Historians face bills of thousands of pounds to illustrate academic books with little commercial potential, the 28 signatories say. “We urge the UK’s national museums to follow the example of a growing number of international museums and provide open access to images of publicly owned, out-of-copyright paintings, prints and drawings so that they are free for the public to reproduce,” the letter says.
The items once belonged to the extinct Calusa tribe, which lived on the island between 700 and 1200 AD. Archaeologists have long suspected that the area was rife with historical artifacts, but the excavation of public land is illegal and wouldn’t have been approved by the local government.
“Over the decades the business went from a struggling housepaint store to one of the most prominent brands in art supplies, with 24 stores nationwide and James Rosenquist and Red Grooms as regular customers. The Canal Street location was one of the last bastions against the flood tide of IRS investigations, bankruptcy, unsellable inventory and empty shelves. It was also there, in a no-man’s land between SoHo, TriBeCa and Chinatown—and with a steady stream of traffic feeding the Lincoln Tunnel—that the store got its foothold in the arts community in the 1970s and 1980s.”
“The results are startling. You may feel as though you’ll bump your head into the paintings, whose surfaces seem palpably close as you lean in to get a closer look – closer than you might in real life. Even the frames are stunningly 3-D.”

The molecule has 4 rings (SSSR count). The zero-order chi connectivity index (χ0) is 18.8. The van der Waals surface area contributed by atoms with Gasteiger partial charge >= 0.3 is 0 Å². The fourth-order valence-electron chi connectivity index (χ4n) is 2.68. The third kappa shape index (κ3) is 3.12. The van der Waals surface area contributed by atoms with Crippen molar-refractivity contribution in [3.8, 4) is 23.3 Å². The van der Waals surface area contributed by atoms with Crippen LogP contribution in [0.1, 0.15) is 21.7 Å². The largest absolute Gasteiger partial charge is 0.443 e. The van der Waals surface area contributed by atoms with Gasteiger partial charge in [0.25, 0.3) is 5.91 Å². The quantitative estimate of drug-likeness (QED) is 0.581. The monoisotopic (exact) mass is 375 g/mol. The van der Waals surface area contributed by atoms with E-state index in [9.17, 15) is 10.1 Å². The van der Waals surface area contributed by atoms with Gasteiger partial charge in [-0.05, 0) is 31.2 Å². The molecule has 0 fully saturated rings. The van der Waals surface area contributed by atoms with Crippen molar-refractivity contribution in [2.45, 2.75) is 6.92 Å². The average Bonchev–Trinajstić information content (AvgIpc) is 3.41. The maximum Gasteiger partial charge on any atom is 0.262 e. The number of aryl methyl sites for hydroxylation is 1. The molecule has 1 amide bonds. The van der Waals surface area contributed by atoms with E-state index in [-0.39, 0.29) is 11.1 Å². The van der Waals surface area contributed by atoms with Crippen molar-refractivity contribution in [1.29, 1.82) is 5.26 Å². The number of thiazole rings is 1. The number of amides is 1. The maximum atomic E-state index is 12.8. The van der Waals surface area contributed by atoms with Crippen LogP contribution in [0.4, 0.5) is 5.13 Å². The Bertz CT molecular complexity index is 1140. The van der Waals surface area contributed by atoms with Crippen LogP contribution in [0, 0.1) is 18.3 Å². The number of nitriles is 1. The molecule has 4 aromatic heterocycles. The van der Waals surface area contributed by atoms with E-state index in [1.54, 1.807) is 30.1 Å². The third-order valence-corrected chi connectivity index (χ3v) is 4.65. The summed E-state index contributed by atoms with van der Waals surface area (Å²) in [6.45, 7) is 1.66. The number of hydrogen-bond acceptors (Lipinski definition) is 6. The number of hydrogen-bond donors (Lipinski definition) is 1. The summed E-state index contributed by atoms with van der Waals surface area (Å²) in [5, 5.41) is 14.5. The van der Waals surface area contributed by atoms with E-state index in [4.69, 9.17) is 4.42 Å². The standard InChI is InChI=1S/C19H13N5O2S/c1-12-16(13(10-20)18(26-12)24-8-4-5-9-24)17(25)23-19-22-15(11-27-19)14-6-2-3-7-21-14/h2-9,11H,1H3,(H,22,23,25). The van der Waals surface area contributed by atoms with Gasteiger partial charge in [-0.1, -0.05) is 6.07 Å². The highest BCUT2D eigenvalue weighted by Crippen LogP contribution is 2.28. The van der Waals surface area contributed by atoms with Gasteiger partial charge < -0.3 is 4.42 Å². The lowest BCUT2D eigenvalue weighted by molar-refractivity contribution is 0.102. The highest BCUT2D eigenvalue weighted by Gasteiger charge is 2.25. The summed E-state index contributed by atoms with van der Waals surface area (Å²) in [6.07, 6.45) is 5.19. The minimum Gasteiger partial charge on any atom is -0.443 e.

“For over a century, it went unnoticed in the finished work, Olive Trees (1889), now owned by the Nelson-Atkins Museum of Art, but a recent study by the museum’s curators, conservators, and outside scientists has revealed its old, brown carcass.”
Isaac Kaplan looks at the research that’s been done on the question over the past 16 years – and finds that the answer has hardly changed over that time span.
“The sarcophagus of the pharaoh Seti I, carved from a single vast block of translucent alabaster, cost [Sir John] Soane £2,000 after the British Museum turned it down … Almost 900 people trooped through his rooms and into the basement renamed ‘the Sepulchral Chamber’, where the sarcophagus glowed eerily, lit by candles placed inside. [His] museum recently recreated the experiment.”
The broadened, democratic use of the word “curating” seems in part to reflect our growing need to impose order and organization on the busy, buzzing abundance that surrounds us. It also suggests the ways that we are increasingly using social media to put ourselves on display, making ourselves into spectacles.
“Writing on Instagram, the 41-year-old entrepreneur [Yusaku Maezawa] says: ‘Good-bye for a while my Basquiat. I am hoping that you will be loved by people all over the world and move the hearts of people around the world. See you again soon. Have a good trip! #JeanMichelBasquiat #worldtour #imissyou.'”
“Judge John Agostini ruled that plaintiffs in two civil actions, and the state Attorney General’s Office itself, failed to make their cases to halt a large-scale deaccession by the museum. The judge is unsparing in his view that the Attorney General’s Office conducted an anemic review of the art sale after it was notified about it by the museum in June.”
“National Gallery of Art Director Earl ‘Rusty’ Powell, whose tenure has been marked by the collection’s growth, the renovation of nearly every space and a startling lack of controversy, will retire in early 2019 after more than 25 years in charge. … Next year, the trustees will begin the process of finding a successor for the longest-serving director in its 76-year history.”